The US and China likely enter talks instrumentally; that is, they see talks as a means to an end. But for North Korea, the talks themselves are a pretty good end, even if they go nowhere. Dragging them out serves the goals listed above. Perhaps negotiation’s ends goals – denuclearization for a peace treaty, e.g. – are attractive to the North as well, perhaps not. It is hard to know. But it is obvious that international negotiation in itself is valuable for the North. This is something I do not believe engagement advocates recognize enough: just sitting in a room with North Korean diplomats is in fact a concession to them and serves their interests. This is why the North Koreans are constantly calling for talks. Even if they do not intend to take them very seriously (maybe they do; it is hard to know), the North Koreans always want to meet.
So Talk is Not So Cheap Actually
It is worth unpacking the four gains I suggest above: First, talking to North Korea implicitly recognizes it. The two Koreas are in a long-term battle of attrition and legitimacy. South Korea is clearly winning that contest. Just as West Germany during the Cold War increasingly came to be just ‘Germany,’ so South Korea is becoming the Korea one is referencing when one says ‘Korea.’ East Germany and North Korea require the directional adjectives, because it became increasingly accepted that they were illegitimate, aberrant parts of a larger whole lying elsewhere. This legitimacy crisis ultimately undid East Germany. When East Germans were finally given the free vote in 1990, they overwhelmingly voted for unity, and therefore the destruction of their own state. North Korea faces the same dilemma, and every time we engage it, we reinforce its existence as a real state rather than the orwellian, mafiosi fiefdom it actually is.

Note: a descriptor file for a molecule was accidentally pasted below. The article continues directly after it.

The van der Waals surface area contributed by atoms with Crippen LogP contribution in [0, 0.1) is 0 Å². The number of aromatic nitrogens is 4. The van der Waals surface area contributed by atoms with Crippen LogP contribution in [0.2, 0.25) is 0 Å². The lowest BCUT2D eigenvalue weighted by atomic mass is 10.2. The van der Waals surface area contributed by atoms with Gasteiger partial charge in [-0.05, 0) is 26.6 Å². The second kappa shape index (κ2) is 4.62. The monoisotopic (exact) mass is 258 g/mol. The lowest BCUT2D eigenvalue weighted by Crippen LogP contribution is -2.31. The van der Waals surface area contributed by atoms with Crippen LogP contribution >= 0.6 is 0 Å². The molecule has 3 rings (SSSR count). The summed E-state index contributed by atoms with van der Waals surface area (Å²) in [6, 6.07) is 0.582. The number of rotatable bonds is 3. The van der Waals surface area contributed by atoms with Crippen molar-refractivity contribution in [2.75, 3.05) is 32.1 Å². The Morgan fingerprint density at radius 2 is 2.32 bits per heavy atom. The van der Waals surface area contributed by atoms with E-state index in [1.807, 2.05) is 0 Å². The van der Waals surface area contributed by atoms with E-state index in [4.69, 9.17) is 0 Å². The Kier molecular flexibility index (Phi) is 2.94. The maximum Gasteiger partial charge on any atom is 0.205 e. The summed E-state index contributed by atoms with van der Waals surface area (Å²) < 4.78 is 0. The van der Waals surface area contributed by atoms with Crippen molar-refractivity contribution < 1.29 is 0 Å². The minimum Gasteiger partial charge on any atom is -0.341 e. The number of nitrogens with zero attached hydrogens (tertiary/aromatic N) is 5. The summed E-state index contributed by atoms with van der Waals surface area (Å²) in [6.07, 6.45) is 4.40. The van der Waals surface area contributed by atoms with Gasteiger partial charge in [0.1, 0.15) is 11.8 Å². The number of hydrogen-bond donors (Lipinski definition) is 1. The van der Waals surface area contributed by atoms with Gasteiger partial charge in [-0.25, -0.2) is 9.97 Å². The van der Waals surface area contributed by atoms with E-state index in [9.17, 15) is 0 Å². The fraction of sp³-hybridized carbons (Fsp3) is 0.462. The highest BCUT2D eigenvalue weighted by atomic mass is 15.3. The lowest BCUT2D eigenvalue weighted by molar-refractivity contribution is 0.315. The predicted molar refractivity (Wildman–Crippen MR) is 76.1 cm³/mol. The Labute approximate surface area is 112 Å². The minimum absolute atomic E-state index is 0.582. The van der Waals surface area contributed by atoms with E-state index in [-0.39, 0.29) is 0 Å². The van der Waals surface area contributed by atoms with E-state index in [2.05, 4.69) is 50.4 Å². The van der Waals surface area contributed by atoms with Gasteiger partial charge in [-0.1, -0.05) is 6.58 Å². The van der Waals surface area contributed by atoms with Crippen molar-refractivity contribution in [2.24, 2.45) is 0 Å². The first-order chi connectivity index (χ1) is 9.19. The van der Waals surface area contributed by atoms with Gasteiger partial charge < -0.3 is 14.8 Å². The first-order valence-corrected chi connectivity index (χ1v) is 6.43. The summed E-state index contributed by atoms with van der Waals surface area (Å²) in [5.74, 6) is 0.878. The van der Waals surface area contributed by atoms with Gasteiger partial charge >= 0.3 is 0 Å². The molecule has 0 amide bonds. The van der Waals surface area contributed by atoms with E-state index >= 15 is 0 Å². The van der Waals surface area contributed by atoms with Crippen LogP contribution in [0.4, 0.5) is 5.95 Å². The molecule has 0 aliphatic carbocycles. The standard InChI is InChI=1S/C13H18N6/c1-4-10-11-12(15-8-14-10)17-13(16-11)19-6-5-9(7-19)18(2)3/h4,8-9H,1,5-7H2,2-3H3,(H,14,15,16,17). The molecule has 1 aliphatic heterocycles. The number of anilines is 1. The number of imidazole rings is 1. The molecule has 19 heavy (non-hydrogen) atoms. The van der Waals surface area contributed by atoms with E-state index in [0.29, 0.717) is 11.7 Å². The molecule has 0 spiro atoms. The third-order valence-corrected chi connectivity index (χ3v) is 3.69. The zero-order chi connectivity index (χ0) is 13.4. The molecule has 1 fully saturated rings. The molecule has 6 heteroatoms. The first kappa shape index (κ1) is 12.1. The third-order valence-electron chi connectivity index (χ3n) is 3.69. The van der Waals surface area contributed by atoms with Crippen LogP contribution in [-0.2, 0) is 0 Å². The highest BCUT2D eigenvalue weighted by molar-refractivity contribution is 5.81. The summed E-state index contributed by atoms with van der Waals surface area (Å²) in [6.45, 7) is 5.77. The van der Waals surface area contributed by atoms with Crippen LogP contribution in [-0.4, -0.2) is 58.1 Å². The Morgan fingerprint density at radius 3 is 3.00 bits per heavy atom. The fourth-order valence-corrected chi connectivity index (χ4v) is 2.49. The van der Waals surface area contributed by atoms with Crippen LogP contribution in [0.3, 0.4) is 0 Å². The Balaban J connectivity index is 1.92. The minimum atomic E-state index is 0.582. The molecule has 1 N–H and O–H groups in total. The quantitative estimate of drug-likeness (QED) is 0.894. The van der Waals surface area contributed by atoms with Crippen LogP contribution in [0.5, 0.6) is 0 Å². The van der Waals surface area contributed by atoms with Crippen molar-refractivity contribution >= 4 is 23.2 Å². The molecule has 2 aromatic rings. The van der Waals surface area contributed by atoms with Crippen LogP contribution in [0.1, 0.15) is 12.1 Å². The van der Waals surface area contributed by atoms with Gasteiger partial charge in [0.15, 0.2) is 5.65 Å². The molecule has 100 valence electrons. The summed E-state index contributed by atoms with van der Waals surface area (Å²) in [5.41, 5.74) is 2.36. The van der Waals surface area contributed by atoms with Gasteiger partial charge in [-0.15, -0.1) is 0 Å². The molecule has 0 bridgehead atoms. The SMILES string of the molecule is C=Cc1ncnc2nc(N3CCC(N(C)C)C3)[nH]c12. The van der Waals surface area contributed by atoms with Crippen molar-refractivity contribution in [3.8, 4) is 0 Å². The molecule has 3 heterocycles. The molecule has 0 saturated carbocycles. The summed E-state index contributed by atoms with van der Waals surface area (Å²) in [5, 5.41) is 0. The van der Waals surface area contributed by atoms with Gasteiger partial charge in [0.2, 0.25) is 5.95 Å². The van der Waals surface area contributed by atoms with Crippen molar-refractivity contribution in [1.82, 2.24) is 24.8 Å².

Second, North Korea should be isolated and forgotten for all its awful behavior, like Zimbabwe or cold war Albania. Yet we talk to it despite its terrorism, crime, UN violations, and so on. This sends the obvious signal that it can act with impunity. Why not kill Kim Jong Nam in broad daylight if there are no consequences?
Third, just as North Korea desperately seeks recognition that it is a real country, so it seeks international status. Its news agency, the Korean Central News Agency, constantly speaks of other countries respecting its heroic accomplishments, sending congratulations to it on its national holidays, or organizing committees to study its juche philosophy. KCNA regularly takes umbrage at ‘insults’ to the ‘dignity’ its leader or state. Pyongyang routinely insists on high-level foreign dignitary visits to fish out western prisoners, because it wants the photo-ops. The North Koreans even hacked Sony Pictures over a forgettable, mediocre movie that showed Kim Jong Un in a unflattering light. For a state as small, backward, and otherwise irrelevant as North Korea, it captures a huge amount of global attention, which talks with powerful states like the US or Japan only reinforce. All this can be marketed domestically to legitimize the state and the glorious Kim family to its people.
Four, talks allow North Korea to continue with its illicit programs without fear of disruption, because kinetic action against it is presumably off the table during periods of negotiation. Dragging out discussions is thus an excellent way to buy time to finish a missile or reactor, while simultaneously claiming – truthfully or not – that all issues up for debate. Pyongyang has done this before. During the Sunshine Policy and the Six-Party Talks periods, North Korea did not stop its nuclear or missile programs, and when those efforts collapsed, Pyongyang was that much closer to a nuclear missile.
Strategic Patience is Not so Bad After All
For these reasons I have repeatedly defended the Obama administration’s ‘strategic patience’ approach, while arguing that South Korea should harden itself to win a long-term, grinding conflict of attrition. Little in North Korean behavior suggests that it takes talks, commitment, or international norms seriously. February suggests that once again. And talks with North Korea come with the implicit costs to the democracies sketched above. On the other hand, kinetic action against North Korea is terribly risky. The result is that, however fashionable it is to deprecate ‘strategic patience,’ it has been South Korean and US policy for decades.